In 1950, Kaur was elected the president of the World Health Assembly (which governs the WHO) — she was the first woman and the first Asian to hold the prestigious post. Seven years later, she secured aid from New Zealand, Australia, Sweden, West Germany and USA to establish AIIMS.
Furthermore, she donated her ancestral mansion in Shimla (called Manorville) to AIIMS as a holiday retreat and a rest home for its nurses!
Furthermore, Kaur made sure that AIIMS retained its autonomy and served as a nucleus for nurturing Indian excellence in all aspect of health care, from surgical care to medical education. She also ensured that the selection of students for admission would be done strictly on merit i.e through an open competitive test that gave equal opportunities to students from every part of the country.
Kaur is also remembered for her dedicated campaign against malaria, a disease that, at one time, took an estimated total of one million lives a year in India. At the height of this particular campaign, in 1955, it was estimated that the mitigation of malaria in rural districts had save nearly 400,000 Indians who would otherwise have died.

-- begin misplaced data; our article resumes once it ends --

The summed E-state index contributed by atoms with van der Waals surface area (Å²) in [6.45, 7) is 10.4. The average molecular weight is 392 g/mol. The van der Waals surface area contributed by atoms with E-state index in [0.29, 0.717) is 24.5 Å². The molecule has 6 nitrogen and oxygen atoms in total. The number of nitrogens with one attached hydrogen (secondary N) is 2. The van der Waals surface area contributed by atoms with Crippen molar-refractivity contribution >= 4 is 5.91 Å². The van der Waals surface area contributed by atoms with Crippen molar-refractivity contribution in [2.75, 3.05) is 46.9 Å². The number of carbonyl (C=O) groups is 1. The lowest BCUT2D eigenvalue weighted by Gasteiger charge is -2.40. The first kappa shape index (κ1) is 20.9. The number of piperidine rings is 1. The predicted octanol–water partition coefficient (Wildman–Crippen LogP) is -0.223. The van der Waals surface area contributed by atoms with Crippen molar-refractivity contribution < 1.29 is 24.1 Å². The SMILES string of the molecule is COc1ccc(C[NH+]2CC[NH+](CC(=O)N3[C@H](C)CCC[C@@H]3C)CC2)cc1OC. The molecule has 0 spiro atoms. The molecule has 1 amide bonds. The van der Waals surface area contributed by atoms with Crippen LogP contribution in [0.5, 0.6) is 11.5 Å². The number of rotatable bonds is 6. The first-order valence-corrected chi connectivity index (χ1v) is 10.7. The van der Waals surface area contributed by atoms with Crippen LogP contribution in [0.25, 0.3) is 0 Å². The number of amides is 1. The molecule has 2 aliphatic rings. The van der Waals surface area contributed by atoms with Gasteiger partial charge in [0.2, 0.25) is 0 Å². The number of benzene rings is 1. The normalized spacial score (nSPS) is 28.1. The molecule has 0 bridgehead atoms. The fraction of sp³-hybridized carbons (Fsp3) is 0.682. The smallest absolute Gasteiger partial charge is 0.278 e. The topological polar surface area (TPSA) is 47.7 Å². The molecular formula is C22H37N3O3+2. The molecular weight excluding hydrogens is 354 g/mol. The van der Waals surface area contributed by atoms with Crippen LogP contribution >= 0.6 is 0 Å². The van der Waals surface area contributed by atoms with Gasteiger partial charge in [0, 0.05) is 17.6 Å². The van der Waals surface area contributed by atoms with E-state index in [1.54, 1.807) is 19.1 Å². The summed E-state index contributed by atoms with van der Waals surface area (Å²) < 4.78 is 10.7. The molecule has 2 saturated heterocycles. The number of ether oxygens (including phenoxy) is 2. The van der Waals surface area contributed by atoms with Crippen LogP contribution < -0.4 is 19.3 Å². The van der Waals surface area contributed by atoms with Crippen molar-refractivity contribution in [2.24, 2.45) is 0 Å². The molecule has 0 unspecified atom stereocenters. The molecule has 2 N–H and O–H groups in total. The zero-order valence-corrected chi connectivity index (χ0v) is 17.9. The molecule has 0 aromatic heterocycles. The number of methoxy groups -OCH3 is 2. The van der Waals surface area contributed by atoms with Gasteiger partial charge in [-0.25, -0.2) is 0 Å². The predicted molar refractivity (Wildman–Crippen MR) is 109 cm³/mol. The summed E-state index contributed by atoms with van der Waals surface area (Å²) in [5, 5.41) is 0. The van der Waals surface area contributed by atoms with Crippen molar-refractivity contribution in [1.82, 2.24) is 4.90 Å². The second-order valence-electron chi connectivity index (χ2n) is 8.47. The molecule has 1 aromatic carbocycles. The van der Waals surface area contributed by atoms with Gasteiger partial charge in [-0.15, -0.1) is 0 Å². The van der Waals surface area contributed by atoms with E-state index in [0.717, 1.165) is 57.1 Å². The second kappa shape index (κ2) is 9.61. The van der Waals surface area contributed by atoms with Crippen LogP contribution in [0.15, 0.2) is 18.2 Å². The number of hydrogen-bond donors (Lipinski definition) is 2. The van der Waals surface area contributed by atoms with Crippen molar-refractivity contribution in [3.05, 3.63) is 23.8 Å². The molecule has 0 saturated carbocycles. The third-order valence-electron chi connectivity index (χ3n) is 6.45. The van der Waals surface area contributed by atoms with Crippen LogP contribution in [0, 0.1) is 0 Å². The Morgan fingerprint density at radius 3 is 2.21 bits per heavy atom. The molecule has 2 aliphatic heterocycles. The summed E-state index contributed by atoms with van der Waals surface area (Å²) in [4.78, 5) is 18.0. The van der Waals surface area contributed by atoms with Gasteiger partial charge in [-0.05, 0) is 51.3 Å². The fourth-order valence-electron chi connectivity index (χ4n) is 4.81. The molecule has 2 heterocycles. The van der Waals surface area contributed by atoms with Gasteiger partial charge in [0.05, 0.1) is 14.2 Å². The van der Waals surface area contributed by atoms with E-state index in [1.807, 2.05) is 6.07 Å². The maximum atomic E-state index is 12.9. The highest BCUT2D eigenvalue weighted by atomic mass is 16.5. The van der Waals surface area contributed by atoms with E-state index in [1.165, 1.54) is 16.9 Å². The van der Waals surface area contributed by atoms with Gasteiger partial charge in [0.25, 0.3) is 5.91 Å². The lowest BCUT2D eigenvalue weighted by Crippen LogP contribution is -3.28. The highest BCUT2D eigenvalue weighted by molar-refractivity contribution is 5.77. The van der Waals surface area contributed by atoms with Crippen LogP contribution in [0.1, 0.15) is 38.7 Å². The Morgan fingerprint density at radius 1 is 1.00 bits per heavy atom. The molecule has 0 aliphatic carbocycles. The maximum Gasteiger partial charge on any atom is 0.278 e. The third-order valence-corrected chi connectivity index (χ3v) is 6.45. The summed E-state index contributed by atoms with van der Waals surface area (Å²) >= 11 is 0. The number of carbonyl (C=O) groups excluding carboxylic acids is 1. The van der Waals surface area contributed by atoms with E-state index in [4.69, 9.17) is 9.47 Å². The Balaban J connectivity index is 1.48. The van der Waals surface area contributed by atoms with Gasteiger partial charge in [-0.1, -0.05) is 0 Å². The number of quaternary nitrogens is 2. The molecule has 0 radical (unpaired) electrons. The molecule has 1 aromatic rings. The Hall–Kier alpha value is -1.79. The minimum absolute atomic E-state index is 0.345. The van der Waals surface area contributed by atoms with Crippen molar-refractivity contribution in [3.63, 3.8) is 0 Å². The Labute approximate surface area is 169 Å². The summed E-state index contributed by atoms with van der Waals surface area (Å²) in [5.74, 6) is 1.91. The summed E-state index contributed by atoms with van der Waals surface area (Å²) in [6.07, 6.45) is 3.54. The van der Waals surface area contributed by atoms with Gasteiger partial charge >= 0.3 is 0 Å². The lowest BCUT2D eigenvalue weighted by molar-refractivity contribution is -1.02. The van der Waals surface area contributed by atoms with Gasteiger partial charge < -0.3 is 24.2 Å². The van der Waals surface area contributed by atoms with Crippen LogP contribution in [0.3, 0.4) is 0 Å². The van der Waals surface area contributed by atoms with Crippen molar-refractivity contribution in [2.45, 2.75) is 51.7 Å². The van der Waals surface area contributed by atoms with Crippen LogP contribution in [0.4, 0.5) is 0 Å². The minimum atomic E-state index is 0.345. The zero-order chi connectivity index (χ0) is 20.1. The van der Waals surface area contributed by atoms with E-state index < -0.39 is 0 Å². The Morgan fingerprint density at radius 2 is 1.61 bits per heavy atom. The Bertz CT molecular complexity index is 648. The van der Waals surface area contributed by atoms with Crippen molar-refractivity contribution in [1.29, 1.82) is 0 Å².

Interestingly, few know that Kaur was also instrumental in setting up the National Institute of Sports in Patiala.
In 1961, on the occasion of its 150th celebrations, USA’s Massachusetts General Hospital placed AIIMS on its list of the world’s most distinguished hospitals. Three years later, on February 6, 1964, Kaur passed away peacefully at the age of 75. The always graceful and simple lady had never married and left behind no children.
As much at ease representing India on the global stage as at Gandhi’s humble ashram taking copious notes, Amrit Kaur holds an irreplaceable position among independent India’s pioneering powerhouses on whose elegant shoulders we now stand. Its time we gave her the respect and recognition she deserves.